The current discourse around “freedom” in Western democracies

When I was thinking about this topic, my first decision was to look up the definition of freedom. Merriam-Webster gave me this definition:

In reading this definition, it makes me wonder if they are confusing freedom with liberty.

There is an argument that freedom and liberty are synonyms—even the Merriam-Webster dictionary argues that same.

However, I am not so sure about that framing.

What is freedom?

This is an interesting thought. It is my opinion that freedom is relative, but in most western democracies, the population is generally happy with the definition of freedom espoused in 1c – the quality of state of being exempt or released usually from something onerous.

It then becomes a question of what is so onerous that one must be exempt or released from it to be considered free. Now, there’s a reasonable argument that being drafted into military service is onerous – one might die. But equally, one could die from eating so much black liquorice every day over a few weeks that your heart stops due to excessively low potassium, or killed at a gender reveal party when the hosts accidentally create a pipe bomb.

But if I have to try and find something this onerous for people to be freed from, then it seems that people are very free already. I’m not suggesting that they are completely free, but they certainly enjoy a lot of freedoms.

What is being demanded?

What is actually being demanded is liberty – the right to do whatever they want.

For the most part, people can do almost whatever they want. However, there are specific areas where this is not the case.

In my mind, the two groups that come to mind are those that “defend” the Second Amendment of the United States Constitution and the general anti-vaccination movement. There is some overlap between the two groups.

Second Amendment

Quite simply, this group want to keep their guns. That’s a reasonable thing to request, given that it is part of their constitution. Having said that, the biggest issue is that ANY tiny restriction on that right is considered a slippery slope or the thin edge of the wedge. It almost always ends with everyone having no guns and the government running roughshod over every citizen in complete brutality. The fact that this doesn’t happen in the majority of western democracies, and those citizens tend to point to countries that are not democracies does not, in my opinion, help their case.

However, the well-funded (until recently) NRA has stopped any progress in this area. The vast majority of American people want more gun regulation of some sort, including stopping the sale of certain weapons. The minority that take the alternative view argue that any restrictions is a restriction on their freedom and liberty.

Note the use of the word “their.” That’s a personal pronoun. It’s important to note that. The freedoms and liberties they seek are not for everyone – it is for themselves.


I think it’s important to note first off that I am specifically excluding those people who are unable to be vaccinated due to being immuno-compromised or have other health issues. It is that group that I want protection for from the rest of society.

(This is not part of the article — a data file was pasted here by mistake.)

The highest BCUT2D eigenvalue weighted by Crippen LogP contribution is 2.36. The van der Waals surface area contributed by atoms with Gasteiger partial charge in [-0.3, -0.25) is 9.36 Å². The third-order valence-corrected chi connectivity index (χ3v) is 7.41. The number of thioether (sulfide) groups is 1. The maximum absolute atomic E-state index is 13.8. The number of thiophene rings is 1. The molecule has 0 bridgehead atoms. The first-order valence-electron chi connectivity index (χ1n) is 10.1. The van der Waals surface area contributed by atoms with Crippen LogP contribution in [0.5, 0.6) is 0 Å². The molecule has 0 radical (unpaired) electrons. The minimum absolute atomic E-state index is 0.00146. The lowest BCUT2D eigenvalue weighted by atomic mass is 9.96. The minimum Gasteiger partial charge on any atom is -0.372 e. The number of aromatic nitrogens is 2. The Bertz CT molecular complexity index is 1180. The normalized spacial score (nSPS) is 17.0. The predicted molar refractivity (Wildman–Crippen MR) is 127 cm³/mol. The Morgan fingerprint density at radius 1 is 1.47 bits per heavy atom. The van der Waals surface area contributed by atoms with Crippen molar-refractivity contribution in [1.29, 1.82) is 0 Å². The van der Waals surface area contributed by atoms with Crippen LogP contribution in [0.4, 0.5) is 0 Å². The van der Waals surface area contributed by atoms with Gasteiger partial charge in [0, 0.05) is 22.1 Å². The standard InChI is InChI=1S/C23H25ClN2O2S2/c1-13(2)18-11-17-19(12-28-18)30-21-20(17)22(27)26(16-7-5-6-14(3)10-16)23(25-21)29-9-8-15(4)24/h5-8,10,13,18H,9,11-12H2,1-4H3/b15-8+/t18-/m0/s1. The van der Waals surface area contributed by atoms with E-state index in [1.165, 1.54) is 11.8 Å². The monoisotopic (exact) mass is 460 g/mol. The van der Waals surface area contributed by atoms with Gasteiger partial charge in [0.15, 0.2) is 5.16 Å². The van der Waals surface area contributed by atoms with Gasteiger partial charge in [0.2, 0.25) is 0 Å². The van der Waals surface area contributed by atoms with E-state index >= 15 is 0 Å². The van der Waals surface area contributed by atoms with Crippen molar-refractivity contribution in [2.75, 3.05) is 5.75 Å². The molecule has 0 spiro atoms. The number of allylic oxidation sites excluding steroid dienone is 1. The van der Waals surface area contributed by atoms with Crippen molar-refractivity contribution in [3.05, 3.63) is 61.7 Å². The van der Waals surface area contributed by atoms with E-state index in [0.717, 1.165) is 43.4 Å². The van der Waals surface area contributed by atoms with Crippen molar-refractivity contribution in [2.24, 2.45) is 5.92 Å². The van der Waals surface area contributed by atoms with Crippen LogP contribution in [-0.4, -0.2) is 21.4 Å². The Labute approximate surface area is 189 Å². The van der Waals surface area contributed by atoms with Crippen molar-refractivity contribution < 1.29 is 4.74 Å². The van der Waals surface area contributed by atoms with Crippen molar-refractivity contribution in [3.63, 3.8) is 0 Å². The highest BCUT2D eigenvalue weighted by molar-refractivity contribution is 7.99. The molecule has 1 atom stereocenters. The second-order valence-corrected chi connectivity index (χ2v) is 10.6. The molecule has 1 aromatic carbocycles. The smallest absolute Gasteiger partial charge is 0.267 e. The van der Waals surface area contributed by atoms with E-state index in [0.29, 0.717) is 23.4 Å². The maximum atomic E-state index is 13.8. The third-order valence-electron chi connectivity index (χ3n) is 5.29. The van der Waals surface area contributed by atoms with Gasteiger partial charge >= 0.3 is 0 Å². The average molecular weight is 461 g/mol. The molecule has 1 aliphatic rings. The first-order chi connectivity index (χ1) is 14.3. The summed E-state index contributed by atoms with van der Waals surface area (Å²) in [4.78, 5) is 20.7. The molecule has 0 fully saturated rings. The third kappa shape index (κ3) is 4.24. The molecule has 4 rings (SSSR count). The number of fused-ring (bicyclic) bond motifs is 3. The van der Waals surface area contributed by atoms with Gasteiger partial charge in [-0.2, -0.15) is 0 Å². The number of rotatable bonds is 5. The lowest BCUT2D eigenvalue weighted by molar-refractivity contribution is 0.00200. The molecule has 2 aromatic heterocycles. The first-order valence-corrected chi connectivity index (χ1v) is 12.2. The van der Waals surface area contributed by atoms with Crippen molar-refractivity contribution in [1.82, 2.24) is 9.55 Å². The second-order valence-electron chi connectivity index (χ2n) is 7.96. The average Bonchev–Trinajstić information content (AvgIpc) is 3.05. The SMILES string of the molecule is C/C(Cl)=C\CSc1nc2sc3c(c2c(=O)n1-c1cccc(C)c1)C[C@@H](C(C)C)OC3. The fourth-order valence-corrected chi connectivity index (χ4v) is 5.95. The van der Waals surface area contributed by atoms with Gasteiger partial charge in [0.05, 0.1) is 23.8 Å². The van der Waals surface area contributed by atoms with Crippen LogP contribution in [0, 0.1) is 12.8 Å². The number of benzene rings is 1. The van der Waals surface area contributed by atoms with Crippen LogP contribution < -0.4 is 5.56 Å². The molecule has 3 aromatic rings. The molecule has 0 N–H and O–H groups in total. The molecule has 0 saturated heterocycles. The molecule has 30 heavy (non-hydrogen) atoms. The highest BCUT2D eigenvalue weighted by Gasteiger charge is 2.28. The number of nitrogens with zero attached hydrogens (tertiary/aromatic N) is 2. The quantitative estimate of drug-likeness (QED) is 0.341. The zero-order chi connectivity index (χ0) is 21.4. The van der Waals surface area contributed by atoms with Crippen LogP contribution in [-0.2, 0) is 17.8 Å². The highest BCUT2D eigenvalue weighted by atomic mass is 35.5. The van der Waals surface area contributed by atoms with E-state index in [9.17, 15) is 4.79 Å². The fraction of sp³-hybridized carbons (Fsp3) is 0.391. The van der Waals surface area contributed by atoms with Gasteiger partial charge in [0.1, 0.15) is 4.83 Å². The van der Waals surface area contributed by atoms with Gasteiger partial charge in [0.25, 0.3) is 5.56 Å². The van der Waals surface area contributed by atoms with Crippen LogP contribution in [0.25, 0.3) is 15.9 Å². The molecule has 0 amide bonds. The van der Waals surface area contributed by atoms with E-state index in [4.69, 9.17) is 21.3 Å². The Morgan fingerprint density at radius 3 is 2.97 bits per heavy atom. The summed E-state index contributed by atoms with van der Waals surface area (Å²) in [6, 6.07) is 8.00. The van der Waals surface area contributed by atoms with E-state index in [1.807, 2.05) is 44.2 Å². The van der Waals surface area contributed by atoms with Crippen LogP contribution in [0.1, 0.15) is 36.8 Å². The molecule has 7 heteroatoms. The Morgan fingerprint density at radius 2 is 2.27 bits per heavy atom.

Some of this group say that they don’t know what is in the products, some say that they are looking for alternatives – the excuses they give are diverse, but ultimately come down to anti-government. They seek liberty from government, but are more than happy to take advantage of welfare systems and other government-provided services.

Their levels of hypocrisy are immense, particularly when many of them are mostly vaccinated and their children are not. They are putting their children in danger, while protecting themselves. It does not take much to remember the 2019 Samoa measles outbreak. The fact that a Florida state senator wants to review the mandatory MMR vaccines, among others, is frankly disgraceful and could kill millions of people across the United States.

Again, this is a pro-choice argument – people should have the right to choose whether or not they are vaccinated.

What does this mean for freedom?

For the most part, these two groups are looking for a more specific version of freedom that harkens closer to liberty, where their interpretation of the laws of their jurisdiction allows them to do more of what they want.

It reminds of this quote from The Newsroom – the very first scene

You’re going to tell students that America’s so starspangled awesome that we’re the only ones in the world who have freedom? Canada has freedom, Japan has freedom, the UK, France, Italy, Germany, Spain, Australia, Belgium has freedom. Two hundred seven sovereign states in the world, like 180 of them have freedom.

Will McAvoy, The Newsroom

It’s important to think about this when it comes to freedom. A lot of people around the world have freedom, but freedom is relative.

So when you think about people yelling about freedom – the issue is their personal freedoms against societal freedoms. They are not interested in helping society, they are only interested in themselves. It is a reflection of their narcissistic personalities where they believe that they are more important than anyone around them, and thus society must adjust to their needs. When it does not do so, they complain and complain loudly. This is why Karens exist.

What do you think about this? Leave your thoughts in the comments below


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